- Approximately 8 percent of 18-hole golf facilities
nationally have had their irrigation systems audited by a certified irrigation
auditor since 2001.
- More golf course facilities should take advantage of an
irrigation system audit to become more responsible users of water.
Written Drought Management Plans
- A written drought management plan provides a documented
procedure to reduce the use of irrigation water during drought. These written
plans are a helpful tool for individual golf facilities and are valuable for
the golf industry in developing practical public policy at the local and state
- Approximately 28 percent of 18-hole golf facilities in the
Northeast agronomic region have written drought management plans, more than any
other agronomic region.
- Written drought management plans should be adopted by golf
facilities that are subject to drought cycles.
Environmental Stewardship – Nutrient Management
- The results of the nutrient use survey indicate that golf
course superintendents use a variety of nutrient sources. Quick-release and
slow-release nitrogen sources and synthetic and organic nutrient sources are
applied to most golf courses in the U.S.
- No matter the nitrogen source (quick- or slow-release,
synthetic or organic), superintendents decide the rate applied, the frequency
of application, the time of year applications are made and the product used and
are therefore responsible for producing the desired affect on the turfgrass
without negatively affecting the environment.
- GCSAA recommends that superintendents evaluate all sources
of nutrients based on their agronomic performance, cost, potential impact on
water quality and other environmental concerns and choose products that foster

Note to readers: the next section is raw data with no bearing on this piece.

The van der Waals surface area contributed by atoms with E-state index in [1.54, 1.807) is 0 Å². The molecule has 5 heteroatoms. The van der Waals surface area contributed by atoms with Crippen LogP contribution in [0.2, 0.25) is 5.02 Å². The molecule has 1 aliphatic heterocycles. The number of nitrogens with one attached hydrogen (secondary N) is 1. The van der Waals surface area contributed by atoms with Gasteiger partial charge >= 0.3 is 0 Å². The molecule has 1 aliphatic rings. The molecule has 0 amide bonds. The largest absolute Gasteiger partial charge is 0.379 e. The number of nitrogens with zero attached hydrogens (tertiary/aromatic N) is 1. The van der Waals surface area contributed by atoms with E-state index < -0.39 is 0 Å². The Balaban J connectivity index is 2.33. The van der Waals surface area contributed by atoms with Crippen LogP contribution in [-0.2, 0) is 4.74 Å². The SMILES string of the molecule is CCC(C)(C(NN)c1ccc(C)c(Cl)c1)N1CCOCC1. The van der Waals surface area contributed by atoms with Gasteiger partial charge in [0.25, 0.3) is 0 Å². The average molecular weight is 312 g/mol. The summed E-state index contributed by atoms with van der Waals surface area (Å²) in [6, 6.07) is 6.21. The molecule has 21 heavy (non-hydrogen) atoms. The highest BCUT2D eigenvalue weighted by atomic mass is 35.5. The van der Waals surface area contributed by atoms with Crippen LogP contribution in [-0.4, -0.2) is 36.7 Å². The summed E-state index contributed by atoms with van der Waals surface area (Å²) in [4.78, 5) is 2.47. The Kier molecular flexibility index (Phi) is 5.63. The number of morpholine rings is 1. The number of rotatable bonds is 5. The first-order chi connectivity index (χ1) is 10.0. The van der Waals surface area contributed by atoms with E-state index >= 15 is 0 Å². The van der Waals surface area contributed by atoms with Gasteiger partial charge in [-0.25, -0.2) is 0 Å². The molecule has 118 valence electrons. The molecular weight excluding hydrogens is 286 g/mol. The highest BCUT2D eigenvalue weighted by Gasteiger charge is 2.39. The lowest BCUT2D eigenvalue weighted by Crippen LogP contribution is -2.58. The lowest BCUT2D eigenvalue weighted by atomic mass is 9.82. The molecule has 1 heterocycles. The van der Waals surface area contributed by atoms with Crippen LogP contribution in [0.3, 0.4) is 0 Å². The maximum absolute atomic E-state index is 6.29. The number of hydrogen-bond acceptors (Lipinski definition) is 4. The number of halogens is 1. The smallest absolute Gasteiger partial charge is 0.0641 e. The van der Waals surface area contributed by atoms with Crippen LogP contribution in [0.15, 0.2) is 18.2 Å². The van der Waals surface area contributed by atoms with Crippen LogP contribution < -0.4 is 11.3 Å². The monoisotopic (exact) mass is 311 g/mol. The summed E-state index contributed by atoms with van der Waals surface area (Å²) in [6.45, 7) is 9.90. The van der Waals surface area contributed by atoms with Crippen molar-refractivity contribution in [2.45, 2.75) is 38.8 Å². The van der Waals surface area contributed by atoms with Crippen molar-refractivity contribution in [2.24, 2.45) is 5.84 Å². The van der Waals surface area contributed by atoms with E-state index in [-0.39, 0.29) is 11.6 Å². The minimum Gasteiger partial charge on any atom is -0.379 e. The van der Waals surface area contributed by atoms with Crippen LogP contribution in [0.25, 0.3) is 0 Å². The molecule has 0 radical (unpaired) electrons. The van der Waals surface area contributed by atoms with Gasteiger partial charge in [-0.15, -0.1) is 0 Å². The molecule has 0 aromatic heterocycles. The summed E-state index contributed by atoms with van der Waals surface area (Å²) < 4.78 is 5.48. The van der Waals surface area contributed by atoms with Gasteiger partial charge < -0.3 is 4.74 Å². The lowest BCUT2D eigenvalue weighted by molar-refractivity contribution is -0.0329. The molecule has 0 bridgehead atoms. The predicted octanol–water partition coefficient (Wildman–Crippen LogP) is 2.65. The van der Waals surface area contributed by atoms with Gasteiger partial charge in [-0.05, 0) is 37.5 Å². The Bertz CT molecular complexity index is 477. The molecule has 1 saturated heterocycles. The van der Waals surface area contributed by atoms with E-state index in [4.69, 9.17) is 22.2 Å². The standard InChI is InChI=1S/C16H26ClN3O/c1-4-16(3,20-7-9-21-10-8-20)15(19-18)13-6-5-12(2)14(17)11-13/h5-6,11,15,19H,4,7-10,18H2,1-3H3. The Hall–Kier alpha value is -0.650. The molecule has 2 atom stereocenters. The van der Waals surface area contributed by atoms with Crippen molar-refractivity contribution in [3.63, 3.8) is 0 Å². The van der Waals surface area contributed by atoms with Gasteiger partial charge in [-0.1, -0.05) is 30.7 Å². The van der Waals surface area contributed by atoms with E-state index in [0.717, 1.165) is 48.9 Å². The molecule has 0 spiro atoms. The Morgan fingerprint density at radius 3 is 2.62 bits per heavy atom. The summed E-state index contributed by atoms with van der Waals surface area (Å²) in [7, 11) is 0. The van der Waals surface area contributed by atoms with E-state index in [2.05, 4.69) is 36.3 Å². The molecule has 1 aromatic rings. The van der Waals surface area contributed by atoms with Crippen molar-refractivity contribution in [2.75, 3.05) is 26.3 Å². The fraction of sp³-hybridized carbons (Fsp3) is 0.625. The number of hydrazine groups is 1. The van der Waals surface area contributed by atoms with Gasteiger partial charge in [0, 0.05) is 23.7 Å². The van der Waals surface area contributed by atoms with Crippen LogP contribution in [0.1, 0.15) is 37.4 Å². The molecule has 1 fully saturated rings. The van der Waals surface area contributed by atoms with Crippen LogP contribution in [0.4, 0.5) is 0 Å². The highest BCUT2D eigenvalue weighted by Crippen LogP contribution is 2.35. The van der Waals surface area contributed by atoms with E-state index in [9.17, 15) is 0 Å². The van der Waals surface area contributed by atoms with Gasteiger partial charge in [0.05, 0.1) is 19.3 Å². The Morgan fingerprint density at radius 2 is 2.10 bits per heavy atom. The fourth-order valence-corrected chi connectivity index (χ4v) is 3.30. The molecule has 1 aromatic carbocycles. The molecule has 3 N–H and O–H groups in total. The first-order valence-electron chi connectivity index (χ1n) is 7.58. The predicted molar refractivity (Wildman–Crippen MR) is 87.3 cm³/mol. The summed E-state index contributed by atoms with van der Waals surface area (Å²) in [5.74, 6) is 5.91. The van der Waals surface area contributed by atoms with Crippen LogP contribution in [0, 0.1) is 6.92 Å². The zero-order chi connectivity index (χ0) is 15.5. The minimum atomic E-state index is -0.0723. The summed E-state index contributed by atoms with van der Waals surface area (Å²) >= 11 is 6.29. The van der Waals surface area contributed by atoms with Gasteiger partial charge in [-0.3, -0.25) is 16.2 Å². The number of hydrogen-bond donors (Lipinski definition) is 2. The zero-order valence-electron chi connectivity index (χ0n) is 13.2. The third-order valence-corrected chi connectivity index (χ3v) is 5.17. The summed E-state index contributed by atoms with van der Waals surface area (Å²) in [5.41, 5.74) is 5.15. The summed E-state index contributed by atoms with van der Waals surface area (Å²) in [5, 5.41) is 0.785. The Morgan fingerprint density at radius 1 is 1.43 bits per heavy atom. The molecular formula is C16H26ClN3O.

sustainability of the golf facility.
- By itself, the source of nutrients (quick-release,
slow-release, synthetic, organic) is not an indicator of the environmental
stewardship of the golf facility.
- The potential for nutrients to move from the application
site is influenced by application rate, frequency of application, time of year,
product applied, soil type, soil moisture content, temperature, turfgrass
density and the intensity and amount of rainfall/irrigation following application.
- Understanding and adjusting to the influence of these
factors is the responsibility of a golf course superintendent.
- Since 2002, only 26 percent of 18-hole golf facilities have
conducted soil tests on the rough.
- On an average 18-hole golf facility, the rough comprises 50
acres (4), more than any other component of a golf course.
- Since the greatest total amount of phosphate and potash are
applied to rough, GCSAA recommends hat superintendents routinely conduct soil
tests on the rough to determine phosphorus and potassium fertilizer needs.
- This practice has the potential to curtail costs and promote
fertilizer programs that meet, not exceed, the nutritional needs of the
- In 2006, 50 percent of the 18-hole golf facilities that
stored fertilizer for more than three consecutive days used a dedicated storage
- GCSAA recommends that all golf facilities that store
fertilizer do so in an area that is specifically designed for that purpose.
Nutrient Management Plans
- Approximately 50 percent of golf facilities nationally use a
written nutrient management plan or a written fertilizer program.
- A written nutrient management plan or a written fertilizer
program provides the means to achieve goals and should be used by all golf
- GCSAA recommends that all golf facilities use guidelines
developed by university scientists to develop written nutrient management plans
based on the characteristics and expectations unique to each facility.